What is Asynchronous Learning?
- Comparison of North Island College formats summary: Digital Learning Formats – Characteristics and Components PDF and NIC Delivery Formats 2021/2022 – PDF
- Nutshell: An asynchronous course has no required live online interactions and scheduled contact time between instructor and students.
- Students participate and communicate in the course without having to be online at the same time. However the instructor is very much present, engaging in very frequent (couple of times a week) communications with students, sharing video and email updates and facilitating the learning experiences.
- Teaching and learning activities occur in digital formats using a variety of learning technologies and digital resources.
- Course is characterized by regular and substantive online interactions between the course instructor and students.
- Defined expectations and deadlines for completion of assignments and other course related activities.
- Students may have to intermittently work in groups with other students or undertake collaborative activities, but these can be done asynchronously.
Mid-terms, tests, and quizzes including any final exams will take place digitally via a variety of formats. If a final exam is scheduled for the course, the exam will take place digitally on a certain day/time according to the institutional exam schedule.
- Optional live, online office hours and/or group times as part of the course.
Resources for Instructors who are Teaching Asynchronously
An Affinity for Asynchronous Learning | Hybrid Pedagogy Article from Maha Bali
- Written in 2014, this is still a seminal aricle about equity and access associated with asynchronous learning.
Synchronous and Asynchronous Learning: Two Basic Formats of Learning in an Online Environment | Centre for Teaching and Learning, Concordia University
- Excellent website outlining the differences between the two formats for teaching and learning with easy to follow charts.
Asynchronous Learning Across Time Zones | Center for Teaching and Learning, Columbia University in the City of New York
- Webpage highlighting strategies for engaging learners across time zones with asynchronous learning from “Commnication and Community” to “Accessible Content”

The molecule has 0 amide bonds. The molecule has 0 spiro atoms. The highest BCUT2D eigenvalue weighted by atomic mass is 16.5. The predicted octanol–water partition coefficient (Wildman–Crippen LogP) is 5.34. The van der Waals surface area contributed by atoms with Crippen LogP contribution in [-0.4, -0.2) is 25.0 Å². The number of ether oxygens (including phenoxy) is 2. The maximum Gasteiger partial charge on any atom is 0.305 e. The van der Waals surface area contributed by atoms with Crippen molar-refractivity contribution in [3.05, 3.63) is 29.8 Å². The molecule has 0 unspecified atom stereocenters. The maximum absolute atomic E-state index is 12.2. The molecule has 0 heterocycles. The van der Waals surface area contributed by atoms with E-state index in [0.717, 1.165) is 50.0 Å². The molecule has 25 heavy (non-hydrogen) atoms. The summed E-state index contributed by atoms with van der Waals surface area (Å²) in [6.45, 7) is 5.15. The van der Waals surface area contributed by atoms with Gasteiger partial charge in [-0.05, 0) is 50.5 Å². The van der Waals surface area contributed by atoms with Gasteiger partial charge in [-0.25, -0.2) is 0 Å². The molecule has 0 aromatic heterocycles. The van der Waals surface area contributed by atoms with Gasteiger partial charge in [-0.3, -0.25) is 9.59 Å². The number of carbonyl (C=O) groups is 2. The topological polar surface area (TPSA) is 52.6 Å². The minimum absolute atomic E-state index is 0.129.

(The Right) Learning Modalities to Delivery Digital Learning: Part 3 (Asynchronous) | Article by Patti Shank, eLearning Industry
- good article highlighting the common content and social interactions, achieving more flexibility and deeper learning, and when we should use asynchronous
Blended and Online Learning | Website from Taylor Institute for Teaching and Learning, University of Calgary
- This is an excellent site with many resources for online and blended learning courses.
Interacting Asynchronously | Center for Teaching, Vanderbilt University
- This webpage by Stacey M Johnson, Assistant Director for Educational Technology shares ideas for engagement and interactions in asychronous courses. She includes examples of “student-to -ontent” interactions, student-to-instructor interactions, student-to-student interactions and student-to-self.
Deciding Between Synchronous and Asynchronous Approaches | Centre for Teaching and Learning, Queen’s University
- Queen’s University (Ontario) created this page to explain the differences but also encourage faculty to employ asynchronous approaches when possible for teaching.
Asynchronous vs. Synchronous: How to Design for Each Type of Learning | Caitlin Tucker, Author, Trainer, Teacher and Keynote Speaker
- Comparison between the two formats of teaching and learning.
Fostering Fun: Engaging Students with Asynchronous Online Learning | Faculty Focus Article
- Lisa Forbes, an Assistant Clinical Professor in counseling program at University of Colorado provides some first-hand examples of how she has engaged students in her asynchronous classes.
Discussion Board Guidelines | Vanessa Dennan Post
Something I get asked about a lot is how I get students to be active participants in asynchronous discussion. The short answer: I ask them too.
The longer answer: I have clear expectations and communicate them to my students. Otherwise, how would they know what to do? Many of them are new to asynchronous discussion or, worse, have developed minimum participation habits based on low or unarticulated expectations in other online learning experiences they’ve had. Over the years, I’ve learned that I need to tell students exactly what constitutes a robust class discussion and explain why we are engaged in discussion. If I don’t, my students will engage in all sorts of discussion behaviors that I don’t want them to….
Low Bandwith or Limited Connectivity: Creating a More Accessible Course for Learners | NIC PDF
- Inspired by Daniel Stanford’s article, Videoconferencing Alternatives: How Low-Bandwidth Teaching Will Save Us All, the NIC created-handout presents ideas and suggestions for creating more accessible courses that will work when students have low bandwidth and limited connectivity.
Teaching Remotely with Blackboard | Blackboard Video, Blackboard
From Concordia University, this chart of when to use synchronous vs. asynchronous learning.
Synchronous and Asynchronous Learning by Centre for Teaching and Learning, Concordia University CC BY-SA 4.0